Newton Barracks, Belize---capital of British Honduras---- was the setting for a programme of folk dancing, songs and ballet performed by various racial groups of British Honduras before Princess Margaret, on Monday 5th.
G.V. Princess arrives with Governor General.
Air Shot Canberra's fly overhead.
Air Shot Comet overhead.
S.V. Crowd with "Welcome Banner"
C.V. Princess walks towards Land Rover.
S.V. Princess in Land Rover-soon back to G.V.
G.V. S.O.F.......Princess reviewing parade.
L.V. Towards Princess reviewing parade"
L.V. Pan over crowd.
B.V. Princess reviewing parade.
G.V. Princess on dais, making presentation of New Staff of Office to a member of "Algaldes".
S.V. S.O.F....... Ditto.
S.V. Princess shakes hands with member of Algaldes and presents new staff and credentials.
G.V. S.O.F......Official paying tribute to Princess.
G.V. Plane overhead.
G.V. Princess at mike.
S.C.U. S.O.F.....Starts "This is the last time," ENDS.S.O.F. "and my very best wishes for the future" (Princess bows, camera zooms back to G.V.)
G.V.Pan To dais- dancing "Old Spanish Dance"
L.V. Princess and party watching dancing.
L.V. S.O.F.....Old Spanish Dance, camera zooms into C.U.
G.V. S.O.F......Ketchi Indian Dance.
G.V. Princess looking on.
Angle Shot... Mayan Dance showing dais in background.
G.V. S.O.F....Mayan dance.
C.U. Silent "Mayan" dance.
S.V. S.O.F.... Dancing, camera zooms back to G.V.
S.V. S.O.F.... Princess receives present -applause- camera zooms back to G.V. pans to dancers.
S.V. Princess leaves dais and enters car.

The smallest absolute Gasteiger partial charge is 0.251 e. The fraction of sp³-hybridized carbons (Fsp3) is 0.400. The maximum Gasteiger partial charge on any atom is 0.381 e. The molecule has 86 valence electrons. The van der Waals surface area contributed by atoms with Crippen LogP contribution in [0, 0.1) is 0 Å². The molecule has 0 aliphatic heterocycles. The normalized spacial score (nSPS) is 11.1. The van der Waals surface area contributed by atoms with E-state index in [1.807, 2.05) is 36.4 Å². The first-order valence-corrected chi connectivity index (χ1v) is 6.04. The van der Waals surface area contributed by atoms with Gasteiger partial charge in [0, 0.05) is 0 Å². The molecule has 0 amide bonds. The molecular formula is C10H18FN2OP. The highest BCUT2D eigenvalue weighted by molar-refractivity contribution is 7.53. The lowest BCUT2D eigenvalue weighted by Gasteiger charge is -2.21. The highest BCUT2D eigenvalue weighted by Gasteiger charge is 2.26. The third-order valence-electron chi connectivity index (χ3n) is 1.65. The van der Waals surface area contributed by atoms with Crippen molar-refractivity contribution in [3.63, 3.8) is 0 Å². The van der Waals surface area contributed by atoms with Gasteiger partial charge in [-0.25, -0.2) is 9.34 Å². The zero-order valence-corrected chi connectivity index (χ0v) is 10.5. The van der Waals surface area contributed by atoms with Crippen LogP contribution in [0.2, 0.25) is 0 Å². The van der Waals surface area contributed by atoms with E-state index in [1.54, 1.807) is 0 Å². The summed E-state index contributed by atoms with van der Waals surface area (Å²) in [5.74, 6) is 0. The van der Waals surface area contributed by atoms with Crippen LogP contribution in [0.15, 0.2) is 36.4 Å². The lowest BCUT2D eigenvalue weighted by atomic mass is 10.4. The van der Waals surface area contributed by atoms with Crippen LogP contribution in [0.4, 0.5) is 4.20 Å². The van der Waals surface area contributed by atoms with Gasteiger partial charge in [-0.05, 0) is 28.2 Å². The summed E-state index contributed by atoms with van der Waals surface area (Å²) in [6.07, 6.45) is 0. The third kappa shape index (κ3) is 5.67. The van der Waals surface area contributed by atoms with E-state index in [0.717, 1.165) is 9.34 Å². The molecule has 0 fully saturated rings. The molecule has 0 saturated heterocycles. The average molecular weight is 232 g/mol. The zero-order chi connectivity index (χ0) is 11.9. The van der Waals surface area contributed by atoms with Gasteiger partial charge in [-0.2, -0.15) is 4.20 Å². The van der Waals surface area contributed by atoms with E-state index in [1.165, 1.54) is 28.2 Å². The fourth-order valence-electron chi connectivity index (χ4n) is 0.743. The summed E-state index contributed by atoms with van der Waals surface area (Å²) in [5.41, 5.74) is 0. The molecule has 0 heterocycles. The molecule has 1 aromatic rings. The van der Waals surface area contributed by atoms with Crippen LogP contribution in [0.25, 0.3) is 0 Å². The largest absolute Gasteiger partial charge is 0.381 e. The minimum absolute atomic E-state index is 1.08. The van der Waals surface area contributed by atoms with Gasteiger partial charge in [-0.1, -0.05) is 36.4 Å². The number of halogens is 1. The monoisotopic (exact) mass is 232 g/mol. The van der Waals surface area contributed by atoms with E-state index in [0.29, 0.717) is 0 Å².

G.V. Car leaves-pan to dancing.
G.V. Government house at night.
L.V.Int....Princess descending stairs and is met by Governor and wife.
S.C.U. Party pose for camera.
S.V. Princess and Governor entering dining room.
G.V. People taking seats.
S.V. Princess seated amongst guests.
Script is copyright Reuters Limited. All rights reserved
Background: Newton Barracks, Belize---capital of British Honduras---- was the setting for a programme of folk dancing, songs and ballet performed by various racial groups of British Honduras before Princess Margaret, on Monday 5th. May.
The Pakistani community, conducted by Mr. Mohammed Ali, danced an East Indian Festival Dance. This was followed by a Carib Native Dance, 'John Canoe', with three drummers, ten male dancers, six female dancers and five boys. Next on the programme was a Spanish, pageant dance, depicting a story of the Moors in Spain involving a conflict between the Sultan and the Spanish Queen Anvistela, over their respective religious views.
Ketchi Indians of Crique Sacco, comprising a string quartet, present their authentic music while heir wives performed the traditional dances. Then a Mayan group danced a ancient Harvest celebration scene, where the farmer invites his labourers and their families to his farm for a night of feasting and dancing.
There was also a Citizens parade at the barracks when many Hondurans marched in procession before Her Royal Highness. Princess Margaret drove round the parade in an open Land Rover, waving and smiling to the cheering crowds of flamboyantly dressed people.
As is customary on such occasions as a Royal visit, several Alcaldes, local chiefs, more presented with staffs of office, which symbolise their authority to carry out certain administrative duties as representatives of the Governor.
Whilst these colourful ceremonies were being performed several RAF Canberra jet bombers and a Comet aircraft flow over low. Although this added to the occasion in a spectacular manner, there was another reason for the aircrafts' presence there. Recently there have been secret talks been Mr. George Price, leader of the all-powerful People's United Party on the Island, and the representatives of the Guatemalan Government, which lays claim to British Honduras. Prior to Princess Margaret's visit to the Colony the Guatemalan Government threatened to fly military aircraft over the capital, Belize, while Her Royal Highness was there. But the fierce some sight of the RAF's roaring jet planes seem to have deterred them.
On May 7th, the Princess arrived home safely in London after a most successful tour, during which she endeared herself to the Royal inhabitants of the new West Indies Federation.